By Rachel Adler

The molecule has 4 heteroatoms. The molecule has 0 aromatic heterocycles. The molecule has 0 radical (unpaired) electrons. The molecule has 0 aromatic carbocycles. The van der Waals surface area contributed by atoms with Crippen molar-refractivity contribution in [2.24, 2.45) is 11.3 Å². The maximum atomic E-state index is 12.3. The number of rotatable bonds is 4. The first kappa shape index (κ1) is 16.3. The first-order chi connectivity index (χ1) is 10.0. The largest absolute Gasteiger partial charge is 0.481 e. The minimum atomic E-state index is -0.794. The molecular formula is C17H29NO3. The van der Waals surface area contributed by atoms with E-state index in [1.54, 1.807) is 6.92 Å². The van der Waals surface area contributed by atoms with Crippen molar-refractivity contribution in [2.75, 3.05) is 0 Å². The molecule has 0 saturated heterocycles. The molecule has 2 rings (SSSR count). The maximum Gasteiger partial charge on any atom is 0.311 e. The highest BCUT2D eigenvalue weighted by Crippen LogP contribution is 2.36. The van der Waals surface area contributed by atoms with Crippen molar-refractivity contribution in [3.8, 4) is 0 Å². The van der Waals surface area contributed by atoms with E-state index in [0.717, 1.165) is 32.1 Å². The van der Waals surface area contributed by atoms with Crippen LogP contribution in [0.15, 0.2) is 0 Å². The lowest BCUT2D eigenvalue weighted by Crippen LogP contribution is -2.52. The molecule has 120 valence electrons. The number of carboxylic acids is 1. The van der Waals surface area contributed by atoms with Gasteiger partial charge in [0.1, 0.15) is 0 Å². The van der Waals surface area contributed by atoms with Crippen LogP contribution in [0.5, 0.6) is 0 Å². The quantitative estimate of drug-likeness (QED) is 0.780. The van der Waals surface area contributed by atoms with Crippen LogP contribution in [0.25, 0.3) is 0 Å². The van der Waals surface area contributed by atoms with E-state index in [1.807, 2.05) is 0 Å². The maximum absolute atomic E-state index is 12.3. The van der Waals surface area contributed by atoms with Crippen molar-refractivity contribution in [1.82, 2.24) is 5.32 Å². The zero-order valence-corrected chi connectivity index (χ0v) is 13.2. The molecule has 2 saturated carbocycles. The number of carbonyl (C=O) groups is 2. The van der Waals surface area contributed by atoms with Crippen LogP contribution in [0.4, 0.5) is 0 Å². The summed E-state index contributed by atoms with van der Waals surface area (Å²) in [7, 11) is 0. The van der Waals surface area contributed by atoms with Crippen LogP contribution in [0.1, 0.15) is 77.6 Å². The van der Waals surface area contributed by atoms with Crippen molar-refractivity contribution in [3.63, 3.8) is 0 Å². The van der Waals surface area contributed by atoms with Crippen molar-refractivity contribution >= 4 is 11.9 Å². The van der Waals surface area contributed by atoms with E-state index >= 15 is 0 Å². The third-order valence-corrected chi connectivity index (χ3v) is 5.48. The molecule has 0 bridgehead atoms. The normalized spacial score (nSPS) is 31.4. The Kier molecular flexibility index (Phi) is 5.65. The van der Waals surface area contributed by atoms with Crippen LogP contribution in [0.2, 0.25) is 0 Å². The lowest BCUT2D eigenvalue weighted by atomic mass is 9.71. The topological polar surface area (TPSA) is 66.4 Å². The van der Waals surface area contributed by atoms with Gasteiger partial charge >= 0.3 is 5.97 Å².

The Mac Weekly sat down with Macalester Women’s Crew team members Katherine Stearns ’12 (Oakland, CA), Catherine Anderson-Flint ’12 (Palo Alto, CA), and Jackie Hoong ’12 (Fairmont, MN) to discuss coxing, sculling, and catching crabs. Pictured, but not available for interview by press time are Jane Bonsall ’12 and Emily Johnson ’12. How long have you been rowing at Macalester? Catherine Anderson-Flint: I’m probably the newest rower. I started by sophomore year and have only rowed fall seasons because I play Water Polo in the spring. Katherine Stearns: Jackie and I went to our first day of practice together our freshman year. We remember the story differently. I remember that Jackie asked me to go because she didn’t want to go alone, but Jackie remembers that we both wanted to go. Did you know each other beforehand? KS: We were both part of Bonner and lived on Doty 5 together. Emily [Johnson] joined crew with us freshman year too and will row again next year when she’s a super senior. Jane [Bonsall], who’s also from California, joined the team freshman year, and she’s been rowing since high school. What drew you to rowing at Macalester? Jackie Hoong: The people. It’s just so much fun. People are really nice, and you get to spend time on the river away from Macalester. Do you row on the Mississippi? JH: Yeah, it’s beautiful in the fall and lovely in the spring. KS: Our boathouse is right under the Lake Street Bridge. CA-F: I think college is the time to try things you didn’t have an opportunity to do in high school. High school crew teams are often very competitive and have early morning practices. I joined because it was something new to try. Would you say that you are drawn to the water? All: Yeah. JH: I can’t swim though. KS: But she has a motion for swimming, which is this (flails arms). JH: Well that’s what happens! CA-F: If you assume your head’s under water. What are some other favorite crew memories? KS: There’s a tradition in rowing that when a team wins they’ll throw the coxswain into the water. I didn’t know this tradition, and freshman year I got injured during winter break and couldn’t actually row, so my coach thought it was the perfect time to make me cox. I started coxing for the men’s varsity team. One day we won three races and we were so excited. So at the end this other girl who had been coxing comes up to me, and out of the corner of my eye I see the boys plotting something. Suddenly she yelled, ‘Run!’ We started booking it in the other direction, but they caught us and threw us in, which was fine because it was in St. Cloud where the Mississippi is a lot clearer. CA-F: I would say any time a bald eagle shows up. KS: Oh, that’s my favorite too! CA-F: One time we were in a tubby double, which is a boat you can’t flip, learning how to scull, and I saw eagles flying around, so I made Katherine row to shore to watch a bald eagle eat a fish. KS: In fairness, our coach will tell us to stop to look at birds. JH: One time Emily and I were rowing a double at Rockford against the University of Wisconsin – Madison team, which is one of the best Division I teams. The only team we beat in the race of 50 boats was the one that flipped. Can you decipher some of the crew lingo you’ve been using? KS: Well a lot of the crew words are boat words, so port and starboard, and bow and stern are places on the boat. When we say coxswain, that’s like the person in Ben Hur with the hammers who yells commands. CA-F: Weigh ‘nuff means stop rowing. KS: Sweep rowing is where everyone has one oar and rows on one side, versus sculling, which is with two oars on both sides. There’s also a lot of innuendo in crew. For example, the handle of the oar is called the shaft. JH: Slide your hand down the shaft. CA-F: And then stroke. KS: The person who’s leading the boat is called the stroke. JH: He’s stroking the boat. Also, people don’t understand that when you put your oar in the water, you should place it just below the water and go just beyond it, but people will go all the way in and jam it down, so sometimes I’ll say, ‘Just dip and pull.’ How’s the season been? CA-F: We have a lot of good freshmen. Last semester I was in a boat that got 2nd, and a boat that got 3rd or 4th in a couple races. KS: I think that a lot of our female rowers are stronger than our male rowers. I’d put Catherine against a lot of our rowers any day. JH: Any day of the week. Almost all of them. KS: But Catherine’s a beast. JH: A crazy beast. CF: That doesn’t need to go in there (laughs). So how’s it been without Emily this semester? KS: So sad. JH: She’s my pair! I’m sad. She’s the most positive person ever. And just really happy and a great rower and a great person. I miss her. KS: Emily’s a very solid, positive member to have on the team. We were on our way to regatta and Emily was like, ‘I need a Creamsicle!’ So we stopped at a rest stop, she got a Creamsicle, she ate it, and was just on a total sugar high in the back of the van because it was all she had eaten all day. And then she get really excited and told us about toilet tag, which is some form of tag, which she pronounces toilet taaag because she’s from Wisconsin. I was driving, and about to run off the road because she was like ‘Guys! We have to play toilet tag! When you get taaaged, you have to sit down like you’re on a toilet! And after being taaaged someone has to flush you!’ Do you guys have any plans for next year? CA-F: Well I’m going to graduate. (Laughs) JH: Me too! KS: Me too! CA-F: And I’m going to live…in a house. And occupy my time with important activities. And eat good food. And exercise regularly. I’m looking at a bunch of different programs. A lot of 2-year teaching fellowships and Americorps programs are really appealing to me because it’s a 2-year time commitment, so it’s a chance to try living somewhere else, or stay living in the Twin Cities a little bit longer. That’s what I’m thinking. Maybe I’ll go back to the Bay Area, maybe I’ll stay here. JH: I have a position in Madison. Doing what? JH: Yelling at people! What I’m good at! No, I have a project management role with a healthcare software company, so I’ll be going out to different hospitals, helping them implement software. KS: I’m definitely staying in the Twin Cities for the summer. And I didn’t go the crazy thing and apply to grad school like everybody else did. So I’m basically staying for the summer and choosing between a couple options. I worked for a park district in California for a while, doing cultural resource management. So I might go into that because I have experience. I’d like to work for a park district again doing planning or land management of some kind. I’m also looking into grad schools, like a year out, or option C, I’ll open a feminist bakery. I baked when I took time off and I have work experience in kitchens, so that’s always an option. How would you sum up your Macalester crew experience in a haiku? The Mississippi Caught a crab, we still live you Weigh ‘nuff! Bald eagle. JH: We should probably explain that catching crabs means that your oar gets stuck in the water and then comes up and hits you so hard that it can take you out of the boat. Any last words? CA-F: Last season was really fun because we had the five women seniors. I’ve never been on a team like that before that had a core group of senior friends. To me, that’s what a team should be, that’s what s sport should be, and I felt very fortunate to be a part of that.